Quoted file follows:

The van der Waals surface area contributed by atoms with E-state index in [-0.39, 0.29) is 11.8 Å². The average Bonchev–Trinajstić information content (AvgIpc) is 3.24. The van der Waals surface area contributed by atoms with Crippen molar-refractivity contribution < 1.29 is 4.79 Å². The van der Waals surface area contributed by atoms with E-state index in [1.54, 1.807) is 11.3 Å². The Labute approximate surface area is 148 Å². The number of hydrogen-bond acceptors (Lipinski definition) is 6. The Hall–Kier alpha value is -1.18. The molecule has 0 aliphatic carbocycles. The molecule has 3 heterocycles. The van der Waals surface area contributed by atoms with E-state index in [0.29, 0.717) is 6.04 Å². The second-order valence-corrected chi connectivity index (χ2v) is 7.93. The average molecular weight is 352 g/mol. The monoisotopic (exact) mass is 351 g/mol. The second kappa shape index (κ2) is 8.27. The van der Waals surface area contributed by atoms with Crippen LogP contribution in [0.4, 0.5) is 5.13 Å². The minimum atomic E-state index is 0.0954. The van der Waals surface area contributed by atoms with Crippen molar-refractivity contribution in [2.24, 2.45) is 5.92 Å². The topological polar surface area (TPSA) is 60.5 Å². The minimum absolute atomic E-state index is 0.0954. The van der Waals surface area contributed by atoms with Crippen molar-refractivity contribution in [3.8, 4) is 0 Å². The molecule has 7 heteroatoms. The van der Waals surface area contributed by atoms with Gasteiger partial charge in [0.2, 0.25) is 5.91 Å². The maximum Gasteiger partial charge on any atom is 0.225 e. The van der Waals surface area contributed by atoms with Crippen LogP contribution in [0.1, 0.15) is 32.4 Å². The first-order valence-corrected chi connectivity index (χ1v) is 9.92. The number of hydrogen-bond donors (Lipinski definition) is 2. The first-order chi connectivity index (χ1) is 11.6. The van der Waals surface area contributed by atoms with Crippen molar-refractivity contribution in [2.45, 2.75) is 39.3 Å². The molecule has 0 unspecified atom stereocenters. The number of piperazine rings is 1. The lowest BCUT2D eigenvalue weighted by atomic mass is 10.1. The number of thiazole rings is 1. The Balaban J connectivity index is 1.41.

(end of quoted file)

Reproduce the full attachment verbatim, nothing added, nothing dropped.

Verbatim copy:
The van der Waals surface area contributed by atoms with E-state index in [-0.39, 0.29) is 11.8 Å². The average Bonchev–Trinajstić information content (AvgIpc) is 3.24. The van der Waals surface area contributed by atoms with Crippen molar-refractivity contribution < 1.29 is 4.79 Å². The van der Waals surface area contributed by atoms with E-state index in [1.54, 1.807) is 11.3 Å². The Labute approximate surface area is 148 Å². The number of hydrogen-bond acceptors (Lipinski definition) is 6. The Hall–Kier alpha value is -1.18. The molecule has 0 aliphatic carbocycles. The molecule has 3 heterocycles. The van der Waals surface area contributed by atoms with E-state index in [0.29, 0.717) is 6.04 Å². The second-order valence-corrected chi connectivity index (χ2v) is 7.93. The average molecular weight is 352 g/mol. The monoisotopic (exact) mass is 351 g/mol. The second kappa shape index (κ2) is 8.27. The van der Waals surface area contributed by atoms with Crippen LogP contribution in [0.4, 0.5) is 5.13 Å². The minimum atomic E-state index is 0.0954. The van der Waals surface area contributed by atoms with Crippen molar-refractivity contribution in [2.24, 2.45) is 5.92 Å². The topological polar surface area (TPSA) is 60.5 Å². The minimum absolute atomic E-state index is 0.0954. The van der Waals surface area contributed by atoms with Crippen molar-refractivity contribution in [3.8, 4) is 0 Å². The molecule has 7 heteroatoms. The van der Waals surface area contributed by atoms with Gasteiger partial charge in [0.2, 0.25) is 5.91 Å². The maximum Gasteiger partial charge on any atom is 0.225 e. The van der Waals surface area contributed by atoms with Crippen LogP contribution in [0.1, 0.15) is 32.4 Å². The first-order valence-corrected chi connectivity index (χ1v) is 9.92. The number of hydrogen-bond donors (Lipinski definition) is 2. The first-order chi connectivity index (χ1) is 11.6. The van der Waals surface area contributed by atoms with Crippen molar-refractivity contribution in [2.45, 2.75) is 39.3 Å². The molecule has 0 unspecified atom stereocenters. The number of piperazine rings is 1. The lowest BCUT2D eigenvalue weighted by atomic mass is 10.1. The number of thiazole rings is 1. The Balaban J connectivity index is 1.41.